Obama announces new infrastructure plan to kickstart economy

08:10, September 07, 2010      

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U.S. President Barack Obama delivers a speech at an event in Milwaukee, Wisconsin, marking the Labor Day holiday in the United States, on September 6, 2010. (Xinhua/AFP photo)

U.S. President Barack Obama on Monday announced a new plan to renew and expand the nation's roads, railways and runways, in a bid to jump-start the sluggish economy and to help create jobs.

Obama announced the billion-dollar infrastructure spending program at an event in Milwaukee, Wisconsin, marking the Labor Day holiday in the United States, with November's elections for control of Congress approaching and pressure from recession-weary voters mounting.

The proposal calls for investments over six years, including rebuilding and modernizing 150,000 miles (241,350 kilometers) of roads, 4,000 miles (6,430 kilometers) of railways and 150 miles ( 241 kilometers) of runways.

"It sets up an Infrastructure Bank to leverage federal dollars and focus on the smartest investment. All of this will not only create jobs now, but will make our economy run better over the long haul," Obama said.

This proposal is among an array of targeted initiatives that Obama will outline on Wednesday in an effort to buoy the U.S. economic recovery and long-term growth. The plan builds upon the infrastructure investments that the Obama administration has already made through in the Recovery Act.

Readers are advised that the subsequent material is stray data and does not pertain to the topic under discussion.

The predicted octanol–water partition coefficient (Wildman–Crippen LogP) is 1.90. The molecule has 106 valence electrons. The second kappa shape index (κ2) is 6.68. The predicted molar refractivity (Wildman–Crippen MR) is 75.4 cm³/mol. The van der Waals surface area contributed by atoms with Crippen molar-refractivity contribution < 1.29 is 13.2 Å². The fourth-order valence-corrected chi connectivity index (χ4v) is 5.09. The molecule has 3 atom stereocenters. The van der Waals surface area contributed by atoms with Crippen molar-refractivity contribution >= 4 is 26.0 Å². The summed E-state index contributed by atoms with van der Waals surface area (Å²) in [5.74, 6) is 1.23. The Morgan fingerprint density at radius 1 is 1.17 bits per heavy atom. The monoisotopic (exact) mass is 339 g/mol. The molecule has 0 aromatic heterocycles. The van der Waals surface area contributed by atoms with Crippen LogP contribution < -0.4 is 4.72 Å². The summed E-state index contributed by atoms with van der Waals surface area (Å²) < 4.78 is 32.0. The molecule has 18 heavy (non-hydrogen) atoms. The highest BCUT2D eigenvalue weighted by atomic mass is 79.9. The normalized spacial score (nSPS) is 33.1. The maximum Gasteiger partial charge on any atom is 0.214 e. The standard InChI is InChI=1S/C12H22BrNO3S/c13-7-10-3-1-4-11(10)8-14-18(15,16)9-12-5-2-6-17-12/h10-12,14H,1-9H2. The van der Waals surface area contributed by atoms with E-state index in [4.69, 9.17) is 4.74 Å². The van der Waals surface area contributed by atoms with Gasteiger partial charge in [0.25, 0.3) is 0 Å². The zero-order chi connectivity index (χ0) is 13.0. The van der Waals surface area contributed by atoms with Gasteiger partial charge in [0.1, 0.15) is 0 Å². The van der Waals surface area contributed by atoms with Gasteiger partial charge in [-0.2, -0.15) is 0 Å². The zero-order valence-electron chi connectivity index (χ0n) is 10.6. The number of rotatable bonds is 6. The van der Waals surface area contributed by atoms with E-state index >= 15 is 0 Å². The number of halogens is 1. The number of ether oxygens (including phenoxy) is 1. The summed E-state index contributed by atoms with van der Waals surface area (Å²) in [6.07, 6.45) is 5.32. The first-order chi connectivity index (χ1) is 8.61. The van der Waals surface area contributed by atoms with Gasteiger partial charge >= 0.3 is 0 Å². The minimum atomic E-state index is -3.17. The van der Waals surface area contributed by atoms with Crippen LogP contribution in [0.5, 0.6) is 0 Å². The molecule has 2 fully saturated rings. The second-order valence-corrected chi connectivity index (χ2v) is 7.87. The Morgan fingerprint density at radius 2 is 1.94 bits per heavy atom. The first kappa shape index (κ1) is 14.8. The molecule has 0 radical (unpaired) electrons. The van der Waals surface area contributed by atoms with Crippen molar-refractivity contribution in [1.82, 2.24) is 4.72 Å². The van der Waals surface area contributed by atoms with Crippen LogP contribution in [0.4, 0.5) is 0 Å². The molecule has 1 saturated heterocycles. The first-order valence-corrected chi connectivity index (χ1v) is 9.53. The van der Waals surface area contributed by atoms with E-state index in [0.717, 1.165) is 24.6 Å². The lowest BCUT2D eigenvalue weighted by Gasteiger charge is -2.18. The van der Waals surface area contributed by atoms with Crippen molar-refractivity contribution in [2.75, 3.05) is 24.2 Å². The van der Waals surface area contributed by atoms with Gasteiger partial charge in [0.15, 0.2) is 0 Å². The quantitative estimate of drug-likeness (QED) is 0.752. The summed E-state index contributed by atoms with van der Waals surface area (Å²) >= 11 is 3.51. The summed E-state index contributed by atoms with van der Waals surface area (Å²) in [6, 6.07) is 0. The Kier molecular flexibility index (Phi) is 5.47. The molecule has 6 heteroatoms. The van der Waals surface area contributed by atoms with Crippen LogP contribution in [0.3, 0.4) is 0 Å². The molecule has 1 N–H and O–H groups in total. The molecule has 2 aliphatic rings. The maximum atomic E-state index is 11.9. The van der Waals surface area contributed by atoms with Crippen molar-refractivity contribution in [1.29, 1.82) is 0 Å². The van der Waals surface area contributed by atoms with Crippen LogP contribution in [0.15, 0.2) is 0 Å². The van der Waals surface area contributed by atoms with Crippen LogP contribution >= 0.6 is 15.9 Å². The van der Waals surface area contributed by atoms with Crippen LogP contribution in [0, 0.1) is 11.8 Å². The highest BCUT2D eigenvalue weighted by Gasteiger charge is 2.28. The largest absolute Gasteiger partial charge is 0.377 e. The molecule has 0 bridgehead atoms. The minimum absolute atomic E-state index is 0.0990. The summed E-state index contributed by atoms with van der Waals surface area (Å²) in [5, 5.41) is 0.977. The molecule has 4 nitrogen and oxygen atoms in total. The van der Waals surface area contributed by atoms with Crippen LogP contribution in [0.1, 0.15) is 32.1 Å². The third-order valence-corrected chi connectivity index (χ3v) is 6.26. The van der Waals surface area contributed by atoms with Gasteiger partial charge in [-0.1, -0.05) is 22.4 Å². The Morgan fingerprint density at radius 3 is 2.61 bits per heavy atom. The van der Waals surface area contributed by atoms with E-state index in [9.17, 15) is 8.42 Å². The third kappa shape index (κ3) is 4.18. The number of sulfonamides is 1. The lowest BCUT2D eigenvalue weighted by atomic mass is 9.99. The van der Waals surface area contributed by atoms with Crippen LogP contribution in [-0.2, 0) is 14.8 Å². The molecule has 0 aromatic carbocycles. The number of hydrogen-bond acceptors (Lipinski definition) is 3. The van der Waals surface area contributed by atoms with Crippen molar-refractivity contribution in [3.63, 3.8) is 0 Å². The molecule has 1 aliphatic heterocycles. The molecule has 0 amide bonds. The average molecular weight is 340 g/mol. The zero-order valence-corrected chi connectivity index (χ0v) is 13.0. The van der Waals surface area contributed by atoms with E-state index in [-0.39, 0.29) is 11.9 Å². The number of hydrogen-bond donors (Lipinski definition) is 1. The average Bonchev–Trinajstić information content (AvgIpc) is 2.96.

"This is a plan that will be fully paid for and will not add to the deficit over time," said Obama.

The U.S. unemployment rate rose to 9.6 percent in August, reflecting business reluctance to hire amid uncertain economic prospects. Private-sector payroll edged up by 67,000, well below the amount generated in July, the U.S. Labor Department reported on Friday.

The president admitted that new jobs "have not been coming fast enough" in the United States.

"These years would be some of the most difficult in our history. The problems facing working families are nothing new, but they are more serious than ever. And that makes our cause more urgent than ever," he added.

Source: Xinhua


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